California Law Regarding Expert Witnesses
There is no substitute for a law firm which employees experienced trial attorneys who are familiar with using law and motion to best represent their clients. There are many types of motions which can be filed either to reduce the issues at trial, compel a party to act, to exclude evidence or witnesses at trial, or to challenge the testimony and opinions of expert witnesses. Here we look at challenging an experts’ opinion and seeking to prevent or limit that expert’s testimony at trial.
The testimony of an expert can make or break your case. In 1993 the US Supreme Court decided Daubert v. Merrell Dow Pharmaceuticals, Inc., 509 U.S. 579 (1993), establishing the federal Court standard for challenging the admissibility of the opposing party’s expert. Federal Rules of Evidence Section 702 governs the testimony of expert witnesses offering opinions. Witnesses are qualified by “knowledge, skill, experience, training, or education” which allows them to testify in the form of an opinion. The Court looks at, a) whether the expert opinion will assist the trier of fact either to understand the evidence or make a fact determination which is an issue; b) whether the expert’s testimony is “based on sufficient facts or data”; c) whether the expert’s opinion is based on reliable principles and the methods used in coming up with the opinion; and, the principles and methods which were applied by the expert were in a manner that is reliable in the case at hand. Most State Courts have adopted the Daubert standard to some extent. Trial attorneys need to understand the Daubert standards and if used properly, they can be a powerful tool for excluding expert evidence.
As to California, until 2012, California did not follow the federal Daubert standards regarding challenges to the admissibility of expert witnesses, but followed the “Frye-Kelly” rule, which held that expert testimony was admissible provided that it was of such a nature as to have received “general acceptance” in the scientific community. However, the California Supreme Court decided the case of Sargon Enterprises, Inc. v. University of Southern California, (2012) 55 Cal. 4th 747, which embraced a standard which is very close to the rule established in Daubert. The California Supreme Court explained: “Under Evidence Code section 801, the trial court acts as a gatekeeper to exclude speculative or irrelevant expert opinion. The expert’s opinion may not be based on assumptions of fact without evidentiary support, or on speculative or conjectural matters. The exclusion of expert opinions that rest on guess, surmise or conjecture is an inherent corollary to the foundational predicate for admission of the expert testimony…” The question the trial Court looks to answer is, will the testimony assist the trier of fact to evaluate the issues it must decide?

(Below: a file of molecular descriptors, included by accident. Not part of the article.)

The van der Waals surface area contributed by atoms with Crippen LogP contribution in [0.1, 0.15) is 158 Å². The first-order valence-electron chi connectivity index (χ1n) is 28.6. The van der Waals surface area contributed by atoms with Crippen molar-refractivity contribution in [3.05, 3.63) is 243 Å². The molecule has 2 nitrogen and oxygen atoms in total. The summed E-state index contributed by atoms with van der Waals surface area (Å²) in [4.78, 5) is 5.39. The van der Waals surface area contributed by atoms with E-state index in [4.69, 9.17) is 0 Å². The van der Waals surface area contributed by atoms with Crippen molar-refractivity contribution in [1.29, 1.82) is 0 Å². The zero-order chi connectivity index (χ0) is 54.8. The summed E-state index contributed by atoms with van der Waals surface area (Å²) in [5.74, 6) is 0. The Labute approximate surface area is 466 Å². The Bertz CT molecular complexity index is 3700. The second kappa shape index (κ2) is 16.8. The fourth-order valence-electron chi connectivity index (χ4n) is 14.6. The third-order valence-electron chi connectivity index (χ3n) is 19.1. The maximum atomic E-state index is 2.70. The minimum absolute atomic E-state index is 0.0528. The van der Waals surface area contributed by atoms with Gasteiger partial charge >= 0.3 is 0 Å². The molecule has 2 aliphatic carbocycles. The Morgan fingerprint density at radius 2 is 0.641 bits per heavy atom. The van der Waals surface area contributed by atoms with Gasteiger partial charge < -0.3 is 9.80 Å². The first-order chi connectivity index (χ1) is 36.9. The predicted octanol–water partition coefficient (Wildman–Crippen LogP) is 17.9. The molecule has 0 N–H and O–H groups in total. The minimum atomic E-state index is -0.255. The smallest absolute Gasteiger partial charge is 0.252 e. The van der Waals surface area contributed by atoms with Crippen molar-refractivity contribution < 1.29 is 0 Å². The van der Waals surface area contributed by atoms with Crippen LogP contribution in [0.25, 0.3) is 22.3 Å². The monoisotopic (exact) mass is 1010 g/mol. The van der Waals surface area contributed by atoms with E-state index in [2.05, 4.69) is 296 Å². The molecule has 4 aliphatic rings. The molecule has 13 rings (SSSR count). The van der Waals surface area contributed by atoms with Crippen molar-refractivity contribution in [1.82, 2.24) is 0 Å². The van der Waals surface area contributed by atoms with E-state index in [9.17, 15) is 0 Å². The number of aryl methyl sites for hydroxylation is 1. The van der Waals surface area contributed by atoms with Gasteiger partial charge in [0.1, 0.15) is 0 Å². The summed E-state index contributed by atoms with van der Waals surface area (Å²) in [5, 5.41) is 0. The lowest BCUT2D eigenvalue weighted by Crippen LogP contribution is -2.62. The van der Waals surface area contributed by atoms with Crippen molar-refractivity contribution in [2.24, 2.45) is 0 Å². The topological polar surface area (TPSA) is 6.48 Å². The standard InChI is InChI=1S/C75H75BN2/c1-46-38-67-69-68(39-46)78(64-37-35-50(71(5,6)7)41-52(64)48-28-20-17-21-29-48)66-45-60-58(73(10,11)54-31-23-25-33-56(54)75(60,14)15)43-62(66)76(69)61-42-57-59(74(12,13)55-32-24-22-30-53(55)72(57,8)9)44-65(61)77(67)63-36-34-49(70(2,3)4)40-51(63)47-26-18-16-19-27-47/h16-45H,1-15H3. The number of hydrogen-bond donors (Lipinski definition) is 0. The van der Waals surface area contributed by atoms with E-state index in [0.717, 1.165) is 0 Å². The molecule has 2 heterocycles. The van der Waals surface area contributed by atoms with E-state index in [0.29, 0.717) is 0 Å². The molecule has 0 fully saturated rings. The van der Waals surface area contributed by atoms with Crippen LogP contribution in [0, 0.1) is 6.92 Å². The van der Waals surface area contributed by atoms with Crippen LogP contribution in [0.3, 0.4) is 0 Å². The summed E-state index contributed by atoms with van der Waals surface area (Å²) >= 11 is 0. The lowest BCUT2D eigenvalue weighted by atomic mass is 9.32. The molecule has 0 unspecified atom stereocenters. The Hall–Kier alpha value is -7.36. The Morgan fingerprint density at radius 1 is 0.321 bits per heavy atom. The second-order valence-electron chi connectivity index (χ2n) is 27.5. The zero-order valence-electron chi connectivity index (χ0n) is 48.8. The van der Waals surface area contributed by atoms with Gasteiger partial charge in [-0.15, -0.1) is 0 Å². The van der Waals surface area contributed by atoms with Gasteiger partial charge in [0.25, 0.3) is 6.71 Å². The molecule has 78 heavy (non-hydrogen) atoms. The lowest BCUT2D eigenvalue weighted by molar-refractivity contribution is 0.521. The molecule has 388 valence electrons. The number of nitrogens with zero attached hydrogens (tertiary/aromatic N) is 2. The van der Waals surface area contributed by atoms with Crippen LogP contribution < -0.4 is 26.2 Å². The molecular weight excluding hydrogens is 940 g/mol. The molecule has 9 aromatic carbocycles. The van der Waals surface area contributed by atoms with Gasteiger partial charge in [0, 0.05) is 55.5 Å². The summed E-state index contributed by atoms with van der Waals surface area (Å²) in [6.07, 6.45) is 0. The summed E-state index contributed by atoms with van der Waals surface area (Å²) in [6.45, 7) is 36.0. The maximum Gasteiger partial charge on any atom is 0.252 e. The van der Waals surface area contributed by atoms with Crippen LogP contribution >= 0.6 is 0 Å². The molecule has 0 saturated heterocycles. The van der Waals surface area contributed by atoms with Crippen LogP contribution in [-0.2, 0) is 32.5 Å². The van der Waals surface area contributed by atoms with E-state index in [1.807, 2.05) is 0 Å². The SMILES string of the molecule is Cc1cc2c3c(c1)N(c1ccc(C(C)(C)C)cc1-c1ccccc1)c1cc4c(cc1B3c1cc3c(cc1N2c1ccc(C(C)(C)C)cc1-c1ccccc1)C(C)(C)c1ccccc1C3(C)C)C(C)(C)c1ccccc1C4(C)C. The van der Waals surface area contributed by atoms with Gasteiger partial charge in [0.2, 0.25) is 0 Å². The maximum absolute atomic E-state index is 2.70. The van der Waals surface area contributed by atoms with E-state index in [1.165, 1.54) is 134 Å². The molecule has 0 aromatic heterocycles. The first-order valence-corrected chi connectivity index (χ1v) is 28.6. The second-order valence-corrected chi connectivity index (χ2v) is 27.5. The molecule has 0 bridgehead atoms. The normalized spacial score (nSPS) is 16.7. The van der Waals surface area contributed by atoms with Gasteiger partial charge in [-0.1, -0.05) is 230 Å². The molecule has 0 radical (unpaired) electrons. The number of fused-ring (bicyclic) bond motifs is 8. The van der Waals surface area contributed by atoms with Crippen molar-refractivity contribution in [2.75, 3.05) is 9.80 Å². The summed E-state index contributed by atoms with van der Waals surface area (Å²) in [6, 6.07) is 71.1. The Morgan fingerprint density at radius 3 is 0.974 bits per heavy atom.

Filing a motion seeking to challenge an opposing party’s expert can be a deciding factor in a case. As such, the experienced trial attorneys at Borton Petrini, LLP work diligently and understand the law and motion practice to achieve the best possible result for their clients.
Jeff Dains is a Partner in our San Bernardino office and practices in business litigation, construction law and real estate law.
Legal Disclaimer: This article is designed for general information only. The information presented should not be construed to be formal legal advice, nor the formation of a lawyer/client relationship.